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Fandom Springs to Life

Mark Langill | Team Historian, Los Angeles Dodgers

collage image with Mark Langill and Dodger Bobbleheads

Published September 14, 2023

NHM Online Presents: L.A. at Play, an exploration of creators and collectors of figurines and dolls that connect to L.A. history, culture, and fandoms.

“The most important thing about the bobblehead are the emotions…let’s say you make a bobblehead and you want to salute Fernando Valenzuela from 1981, suddenly you just don't have a doll–you have a time machine.”

In Los Angeles, there are Dodger fans and Dodger fanatics—and then, there’s Mark Langill. For the past 20 years, Mark has served as the official team historian of the Los Angeles Dodgers. Mark’s journey from being a baseball-obsessed youth growing up in South Pasadena, California, to covering sports for the Pasadena Star-News, to eventually holding the coveted position of first-ever Dodgers Team Historian has been colored by a singular theme: “I’ve never had a bad day at the ballpark.”

Drawing on his encyclopedic knowledge of all things baseball, we sat with Mark to explore the history of one of baseball’s most popular contributions to the material lexicon of modern America, the bobblehead.

Mark poses with various bobbleheads
Mark poses in the dugout with a few of his teammates.
Natural History Museums of Los Angeles County  

Granting us access to his personal collection of bobbleheads, Mark explains the enduring popularity of these unique figurines and their special place in the hearts of Dodger fans all over the world.

“The very first time I went to a Dodger game, it was 1972, and it was July the 15th…Aisle 44, row M, seat number one. And I remember it like it was yesterday…I just love the atmosphere, I love the history, I love the stadium, hearing Vin Scully’s stories on the radio–I was just hooked.”

Mark poses with large bobblehead
A life-sized version of the original Dodgers bobblehead greets fans as they enter Dodger Stadium.  
Natural History Museum of Los Angeles County

Click here or above to watch Mark show off some notable nodders in his collection as he explains the role of the bobblehead in the world of Dodger fandom.

Baseball and Bobbleheads

The first bobbleheads (more on those later) have a history that dates back to the late 18th century, though the first baseball-specific bobbleheads debuted in Major League Baseball in 1960. These initial figurines were imported from Japan and made of papier-mâché or porcelain. Though each team’s bobblehead wore a different uniform, the featured head did not represent a particular player. In 1960, only four players—Roberto Clemente, Mickey Mantle, Roger Maris, and Willie Mays—had bobbleheads created in their individual likenesses.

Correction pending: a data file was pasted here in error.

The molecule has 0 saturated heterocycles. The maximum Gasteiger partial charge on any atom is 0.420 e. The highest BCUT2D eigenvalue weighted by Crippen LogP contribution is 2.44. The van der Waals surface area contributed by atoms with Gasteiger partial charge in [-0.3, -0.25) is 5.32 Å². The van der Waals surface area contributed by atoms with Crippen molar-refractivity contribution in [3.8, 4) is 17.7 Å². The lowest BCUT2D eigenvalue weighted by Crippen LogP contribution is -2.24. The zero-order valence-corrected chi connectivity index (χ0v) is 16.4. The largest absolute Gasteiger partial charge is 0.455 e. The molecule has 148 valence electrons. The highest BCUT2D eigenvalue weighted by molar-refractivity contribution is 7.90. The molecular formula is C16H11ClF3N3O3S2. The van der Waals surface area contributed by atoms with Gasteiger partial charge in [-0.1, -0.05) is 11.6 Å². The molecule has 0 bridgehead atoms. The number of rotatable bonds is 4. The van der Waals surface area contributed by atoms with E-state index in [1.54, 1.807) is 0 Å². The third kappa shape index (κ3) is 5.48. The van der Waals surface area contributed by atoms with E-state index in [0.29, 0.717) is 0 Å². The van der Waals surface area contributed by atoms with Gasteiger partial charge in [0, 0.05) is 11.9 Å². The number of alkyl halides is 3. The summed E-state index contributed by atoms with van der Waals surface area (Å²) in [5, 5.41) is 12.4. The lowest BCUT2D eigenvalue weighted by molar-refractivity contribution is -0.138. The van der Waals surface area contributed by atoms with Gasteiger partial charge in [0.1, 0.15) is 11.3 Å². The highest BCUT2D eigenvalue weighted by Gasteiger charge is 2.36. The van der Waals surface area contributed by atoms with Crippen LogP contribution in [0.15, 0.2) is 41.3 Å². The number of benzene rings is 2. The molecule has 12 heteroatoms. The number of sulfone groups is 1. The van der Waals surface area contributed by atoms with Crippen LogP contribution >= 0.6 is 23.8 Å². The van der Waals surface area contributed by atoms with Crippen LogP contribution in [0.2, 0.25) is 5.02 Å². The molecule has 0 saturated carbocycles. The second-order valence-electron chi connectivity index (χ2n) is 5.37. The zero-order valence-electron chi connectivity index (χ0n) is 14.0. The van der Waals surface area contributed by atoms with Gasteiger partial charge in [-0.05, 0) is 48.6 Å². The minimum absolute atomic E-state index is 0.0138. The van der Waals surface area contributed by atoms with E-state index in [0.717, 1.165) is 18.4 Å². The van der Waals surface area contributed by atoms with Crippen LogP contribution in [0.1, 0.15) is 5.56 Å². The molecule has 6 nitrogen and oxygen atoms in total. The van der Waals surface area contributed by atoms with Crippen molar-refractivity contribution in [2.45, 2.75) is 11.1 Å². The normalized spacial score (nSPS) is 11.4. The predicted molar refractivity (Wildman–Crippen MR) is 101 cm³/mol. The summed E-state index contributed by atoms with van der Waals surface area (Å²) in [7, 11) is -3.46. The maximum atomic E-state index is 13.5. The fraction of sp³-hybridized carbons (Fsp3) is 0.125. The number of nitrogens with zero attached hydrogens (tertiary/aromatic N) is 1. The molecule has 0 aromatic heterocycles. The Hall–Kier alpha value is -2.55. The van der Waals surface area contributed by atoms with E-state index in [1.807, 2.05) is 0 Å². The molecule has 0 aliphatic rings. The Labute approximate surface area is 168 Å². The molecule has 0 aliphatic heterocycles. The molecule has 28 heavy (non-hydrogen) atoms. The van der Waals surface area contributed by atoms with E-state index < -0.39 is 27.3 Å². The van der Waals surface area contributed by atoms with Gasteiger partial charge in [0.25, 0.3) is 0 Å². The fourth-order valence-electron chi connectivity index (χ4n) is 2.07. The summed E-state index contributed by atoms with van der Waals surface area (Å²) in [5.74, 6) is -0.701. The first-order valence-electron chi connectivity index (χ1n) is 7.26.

early Dodgers bobblehead
The inaugural 1960 Dodger bobblehead, found by Mark’s mother in an antique store and gifted to him when he was seven years old.    
Milena Acosta 

Click through the slideshow below to explore more of Mark’s collection of this unique facet of baseball history.

example of early bobblehead

Milena Acosta

 

Another example of a generic-type bobblehead from the mid-late 1960s.

early Braves bobblehead-generic face

Milena Acosta

 

Removable decals made it possible to change the player’s team with the swap of a sticker, as long as the colors matched.

example of early Cardinals bobblehead

Milena Acosta

 

For example, a St. Louis Cardinal can easily become…

early Boston Red Sox bobblehead

Milena Acosta

 

A player for the Boston Red Sox.

Tommy Lasorda Bobblehead in box

Milena Acosta

 

Player-specific bobbleheads were introduced to the Dodgers in 2001 with the release of the three “Dodger Great” dolls.  This Tommy Lasorda doll was given out on April 4, 2001, followed by Kirk Gibson and Fernando Valenzuela bobbleheads.

Babe Ruth Dodgers bobblehead

Milena Acosta

 

Babe Ruth—a Dodger? In 1938, the Dodgers (then based in Brooklyn until 1958), brought the Great Bambino out of retirement to serve as first base coach. Notably, although 1938 marked the debut of the iconic Dodger’s cursive script, it was also the Babe’s first and last year of wearing Dodger Blue. 

Hank Aaron bobblehead

Milena Acosta

 

Although not a Dodger himself, Hank Aaron was exalted in Major League Baseball after breaking Babe Ruth’s home run record in a game against the Dodgers on April 8, 1974.

Hank Aaron bobblehead in box

Milena Acosta

 

As a testament to the respect that the Dodgers paid Hank Aaron, his bobblehead was sold in 1975 at Dodger Stadium. This particular doll is one of Mark’s most cherished possessions.

bobblehead of Vin Scully at desk

Courtesy of Mark Langill

Vin Scully bobbleheads were made available as a part of Dodgers opening day in 2016. The legendary Vin Scully broadcasted for the Dodgers from 1950 to 2016.

Real Vin Scully with Bobblehead Vin Scully

Courtesy of Mark Langill

According to Mark, “The bobblehead craze had been going on for fifteen years, and finally, we got Vinny to agree to a bobblehead…that was a big deal.”

Billie Jean King bobblehead